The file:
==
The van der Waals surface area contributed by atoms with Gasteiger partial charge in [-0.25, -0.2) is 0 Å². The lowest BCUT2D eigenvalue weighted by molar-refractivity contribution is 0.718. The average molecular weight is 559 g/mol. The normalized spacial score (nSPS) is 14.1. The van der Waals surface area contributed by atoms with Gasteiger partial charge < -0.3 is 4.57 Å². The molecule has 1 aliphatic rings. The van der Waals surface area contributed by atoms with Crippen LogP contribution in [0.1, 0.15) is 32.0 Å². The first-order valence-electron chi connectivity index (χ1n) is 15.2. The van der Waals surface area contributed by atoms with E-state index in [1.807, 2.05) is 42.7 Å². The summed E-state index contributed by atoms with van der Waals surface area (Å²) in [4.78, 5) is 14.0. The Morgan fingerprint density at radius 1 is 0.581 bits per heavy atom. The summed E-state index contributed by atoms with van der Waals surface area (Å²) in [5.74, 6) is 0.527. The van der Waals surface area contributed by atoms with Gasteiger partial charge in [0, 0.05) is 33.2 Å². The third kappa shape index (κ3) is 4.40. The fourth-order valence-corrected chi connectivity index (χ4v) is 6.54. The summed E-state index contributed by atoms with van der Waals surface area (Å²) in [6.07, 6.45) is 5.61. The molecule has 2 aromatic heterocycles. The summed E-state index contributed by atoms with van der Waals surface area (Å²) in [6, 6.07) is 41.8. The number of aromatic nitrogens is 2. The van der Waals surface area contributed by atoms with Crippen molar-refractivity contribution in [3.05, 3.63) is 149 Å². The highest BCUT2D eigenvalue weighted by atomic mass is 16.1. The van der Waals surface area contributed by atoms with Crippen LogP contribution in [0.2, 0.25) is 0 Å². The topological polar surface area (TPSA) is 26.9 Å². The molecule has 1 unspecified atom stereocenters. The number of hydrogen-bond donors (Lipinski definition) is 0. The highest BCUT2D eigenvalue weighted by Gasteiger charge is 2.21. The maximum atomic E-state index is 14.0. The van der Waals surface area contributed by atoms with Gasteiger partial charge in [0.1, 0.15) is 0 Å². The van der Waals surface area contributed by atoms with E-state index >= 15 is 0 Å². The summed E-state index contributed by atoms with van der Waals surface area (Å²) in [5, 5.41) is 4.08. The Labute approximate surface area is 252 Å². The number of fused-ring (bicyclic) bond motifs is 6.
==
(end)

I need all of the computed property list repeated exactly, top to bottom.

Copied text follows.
The van der Waals surface area contributed by atoms with Gasteiger partial charge in [-0.25, -0.2) is 0 Å². The lowest BCUT2D eigenvalue weighted by molar-refractivity contribution is 0.718. The average molecular weight is 559 g/mol. The normalized spacial score (nSPS) is 14.1. The van der Waals surface area contributed by atoms with Gasteiger partial charge < -0.3 is 4.57 Å². The molecule has 1 aliphatic rings. The van der Waals surface area contributed by atoms with Crippen LogP contribution in [0.1, 0.15) is 32.0 Å². The first-order valence-electron chi connectivity index (χ1n) is 15.2. The van der Waals surface area contributed by atoms with E-state index in [1.807, 2.05) is 42.7 Å². The summed E-state index contributed by atoms with van der Waals surface area (Å²) in [4.78, 5) is 14.0. The Morgan fingerprint density at radius 1 is 0.581 bits per heavy atom. The summed E-state index contributed by atoms with van der Waals surface area (Å²) in [5.74, 6) is 0.527. The van der Waals surface area contributed by atoms with Gasteiger partial charge in [0, 0.05) is 33.2 Å². The third kappa shape index (κ3) is 4.40. The fourth-order valence-corrected chi connectivity index (χ4v) is 6.54. The summed E-state index contributed by atoms with van der Waals surface area (Å²) in [6.07, 6.45) is 5.61. The molecule has 2 aromatic heterocycles. The summed E-state index contributed by atoms with van der Waals surface area (Å²) in [6, 6.07) is 41.8. The number of aromatic nitrogens is 2. The van der Waals surface area contributed by atoms with Crippen molar-refractivity contribution in [3.05, 3.63) is 149 Å². The highest BCUT2D eigenvalue weighted by atomic mass is 16.1. The van der Waals surface area contributed by atoms with Crippen LogP contribution in [0.2, 0.25) is 0 Å². The topological polar surface area (TPSA) is 26.9 Å². The molecule has 1 unspecified atom stereocenters. The number of hydrogen-bond donors (Lipinski definition) is 0. The highest BCUT2D eigenvalue weighted by Gasteiger charge is 2.21. The maximum atomic E-state index is 14.0. The van der Waals surface area contributed by atoms with Gasteiger partial charge in [0.1, 0.15) is 0 Å². The van der Waals surface area contributed by atoms with E-state index >= 15 is 0 Å². The summed E-state index contributed by atoms with van der Waals surface area (Å²) in [5, 5.41) is 4.08. The Labute approximate surface area is 252 Å². The number of fused-ring (bicyclic) bond motifs is 6.